Starting Jan. 22, first-class mail (Forever) stamps will likely cost one cent more, from the current 44 cents to 45 cents. Other postage rates will be increased as well to compensate for the United States Postal Service’s (USPS) financial crisis.
Letters with additional ounces are unchanged at 20 cents, postcards will have a three cent increase to 32 cents, 1 ounce letters to Canada or Mexico will have a five cent increase to 85 cents and other international letters will have a seven cent increase to $1.05.
“The overall average price increase is small and is needed to help address our current financial crisis,” said USPS Postmaster General Patrick Donahue in a statement. “We continue to take actions within our control to increase revenue in other ways and to aggressively cut costs.”
According to the USPS, the postage increases were filed with the Postal Regulatory Commission (PRC) on Oct. 18. The PRC has 45 days to review the prices to verify they comply with the 2.1 percent price cap for each class of mail.
Matthew Chlosta, media relations specialist for the PRC said the commission is currently viewing the USPS’s request for alterations to the postage rates.
Augustine Ruiz, a USPS media contact for California, said the USPS is suffering from a national loss in volume. He said the postal service lost more than 20 percent of their overall volume, from their height of 213 billion pieces in 2006 to 167 billion pieces this year.
With the loss of volume comes the loss of revenue. To combat this, the USPS has actively been cutting costs.
“We have been reducing employment ranks by 110,000 employees, closing post offices and doing consolidation studies of post offices and processing facilities,” Ruiz said. “There are approximately 3,600 post offices around the country to study to see the possibility of closing them and about 482 mail processing facilities that we’d like to get down to 200 nationally.”
Ruiz said that in this way, it is able to save on utilities and transportation. He said at the moment, they are waiting on United States Congress to help them remain viable.
“What we’re going through is things that are out of our control and things that are in our control,” Ruiz said. “What we can control is having Congress pass a number of bills that address key issues; what we can’t control is the usage of the internet.”
The USPS has a pre-funding requirement, a law passed in 2006, in which every year they have to pay $5.5 billion toward retiree health benefits. Ruiz said Congress is currently looking into giving the USPS relief from it. He said that they have to be returned over $7 billion in overpayment to the retiree health system as well.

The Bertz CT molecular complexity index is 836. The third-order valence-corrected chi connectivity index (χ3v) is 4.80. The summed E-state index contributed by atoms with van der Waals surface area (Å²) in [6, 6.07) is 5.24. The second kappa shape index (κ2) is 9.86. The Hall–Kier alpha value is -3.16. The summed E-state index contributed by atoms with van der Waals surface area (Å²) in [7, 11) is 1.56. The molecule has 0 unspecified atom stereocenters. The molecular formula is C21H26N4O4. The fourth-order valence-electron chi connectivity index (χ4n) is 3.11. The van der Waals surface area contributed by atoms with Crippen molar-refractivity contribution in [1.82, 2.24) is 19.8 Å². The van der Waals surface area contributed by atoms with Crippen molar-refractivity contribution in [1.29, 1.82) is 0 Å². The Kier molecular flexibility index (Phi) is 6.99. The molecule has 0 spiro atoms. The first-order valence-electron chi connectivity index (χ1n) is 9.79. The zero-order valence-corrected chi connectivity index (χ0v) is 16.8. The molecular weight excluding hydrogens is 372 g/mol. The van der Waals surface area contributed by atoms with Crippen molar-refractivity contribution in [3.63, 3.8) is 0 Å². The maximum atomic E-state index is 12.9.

The combination of the technologically advancing nation and the ongoing recession has resulted in the negative impact on mail volume.
One bill authored by Reps. Darrel Issa (R-Calif.) and Dennis Ross (R-Fla.) known as the Issa-Ross Postal Reform Act, has been approved by the Oversight and Government Reform Committee and is currently standing before the House of Representatives.
“The bill would make structural reforms to the postal service and reduce operating expenses so that the postal service can be profitable again and meet its obligations to employees, retirees and taxpayers,” said Communications Adviser of the Oversight Committee Ali Ahmad. “The postal service’s most profitable product is first-class mail. Ninety percent of first-class mail has historically been business-related communication, which includes putting a check in the mail to send to a power company or banks sending statements.”
Ahmad said there is now a rapid diversion from paper to paperless, meaning more Americans are paying through online or non-paper means. He said banks and credit card companies who are actively encouraging people to switch to non-paper statements isn’t the issue since that’s just technological process.
“The problem is the postal service is unable to adapt to the fact that volume is down,” he said. “Congress also mandates that they deliver every day but Sunday and for years we’ve wanted to adjust that.”
As the second largest civilian employer behind Wal-Mart, the USPS has excess infrastructure that the Postal Reform Act will address.
“We’re not looking to bail out, we just need to get the mail out,” Ruiz said.
CLAIRE TAN can be reached at email@example.com.